This question is specifically for users who have asked questions that have been closed, downvoted or put on hold by the Stack Overflow community.

We would like to use your feedback to improve the Help Center, and hopefully help new users ask their questions without getting them put on hold or downvoted.

If you could take a few moments, and please respond to the following questions in an answer below:

  1. Were you able to find the "What topics can I ask about here" article in the Help Center?

  2. Did the Help Center assist you in understanding what kinds of questions are on-topic?

  3. What improvements can we make to the Help Center to help new users better understand the kinds of questions that are acceptable to ask on Stack Overflow?

Thank you!

Quick Link:

[Click here to submit feedback about your question-asking experience.](

Do you have a constructive alternative? The entire meta site is here to allow people to voice their frustrations, questions, whatever. I'm trying to make this a bit more specific than that. –  Robert Harvey Jun 3 '14 at 2:23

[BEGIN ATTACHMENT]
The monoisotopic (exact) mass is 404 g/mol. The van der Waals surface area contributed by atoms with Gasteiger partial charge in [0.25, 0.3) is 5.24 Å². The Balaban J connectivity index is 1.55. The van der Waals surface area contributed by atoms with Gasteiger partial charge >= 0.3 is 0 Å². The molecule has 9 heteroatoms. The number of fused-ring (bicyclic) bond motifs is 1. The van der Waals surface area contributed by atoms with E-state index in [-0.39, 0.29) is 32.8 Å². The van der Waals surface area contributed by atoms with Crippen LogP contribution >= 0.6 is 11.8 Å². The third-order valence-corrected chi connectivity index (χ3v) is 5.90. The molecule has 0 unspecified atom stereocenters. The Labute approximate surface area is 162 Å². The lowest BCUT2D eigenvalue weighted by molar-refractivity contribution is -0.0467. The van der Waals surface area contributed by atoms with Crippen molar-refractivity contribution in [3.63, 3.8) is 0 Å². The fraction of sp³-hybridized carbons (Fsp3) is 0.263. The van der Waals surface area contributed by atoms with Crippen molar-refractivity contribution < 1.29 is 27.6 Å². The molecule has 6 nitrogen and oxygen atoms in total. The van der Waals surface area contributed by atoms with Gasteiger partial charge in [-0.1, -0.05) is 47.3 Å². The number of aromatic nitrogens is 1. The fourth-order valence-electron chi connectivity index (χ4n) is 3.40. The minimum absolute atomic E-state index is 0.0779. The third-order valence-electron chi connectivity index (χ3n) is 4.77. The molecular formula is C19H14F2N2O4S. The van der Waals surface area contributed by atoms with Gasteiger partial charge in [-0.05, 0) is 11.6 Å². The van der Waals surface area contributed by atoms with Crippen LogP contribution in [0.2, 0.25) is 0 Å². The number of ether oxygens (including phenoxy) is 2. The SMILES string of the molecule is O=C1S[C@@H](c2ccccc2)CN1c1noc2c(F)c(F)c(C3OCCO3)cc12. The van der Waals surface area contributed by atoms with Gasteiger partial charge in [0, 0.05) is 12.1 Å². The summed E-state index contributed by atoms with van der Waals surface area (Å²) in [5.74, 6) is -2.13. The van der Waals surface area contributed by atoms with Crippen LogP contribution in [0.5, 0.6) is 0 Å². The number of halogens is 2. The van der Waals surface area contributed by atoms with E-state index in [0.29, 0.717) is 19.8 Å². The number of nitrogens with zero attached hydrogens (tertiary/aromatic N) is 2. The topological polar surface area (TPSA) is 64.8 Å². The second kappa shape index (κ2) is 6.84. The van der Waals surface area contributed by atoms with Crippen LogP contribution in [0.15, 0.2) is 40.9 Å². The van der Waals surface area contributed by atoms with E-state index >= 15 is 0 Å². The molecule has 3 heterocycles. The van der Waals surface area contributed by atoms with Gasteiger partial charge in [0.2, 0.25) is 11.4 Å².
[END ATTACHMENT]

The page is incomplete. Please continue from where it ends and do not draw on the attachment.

I think, if new users participated in this thread, it's a good idea to get feedback. I just don't know how effective it will be. People see "survey" and run. But I'll be sure to use that quick link soon. –  gunr2171 Jun 3 '14 at 2:26
This is a cool idea, but it's gonna get messy fast if people are using that link. –  Seth Jun 3 '14 at 2:50
"Thank you!" — Must... Resist... Urge... to edit... –  Amal Murali Jun 3 '14 at 3:32
@gunr, the word 'survey' does not appear prior to your comment. So if you are truly concerned about people leaving because of the use of that word, getting rid of your comment may be the best way to accomplish that. –  jmac Jun 3 '14 at 3:53
Should this be made a meta.SE question? Too often I am taking the (non-informative) "tour" when trying to find out what a SE site is about, sometimes completely forgetting that there is /Help Center/On Topic. –  Bergi Jun 3 '14 at 8:42
I see a common thread with the answers so far is to make things easier to read for users. –  Richard Le Mesurier Jun 3 '14 at 8:50
What's up with all this answers that are unrelated to what's being asked? This is not about "The State of the Stack"... –  brasofilo Jun 3 '14 at 11:46
As further evidence that no one reads anything, the only answers are from veteran users of the site. > 1yr for all of them /sigh. –  iamkrillin Jun 3 '14 at 19:16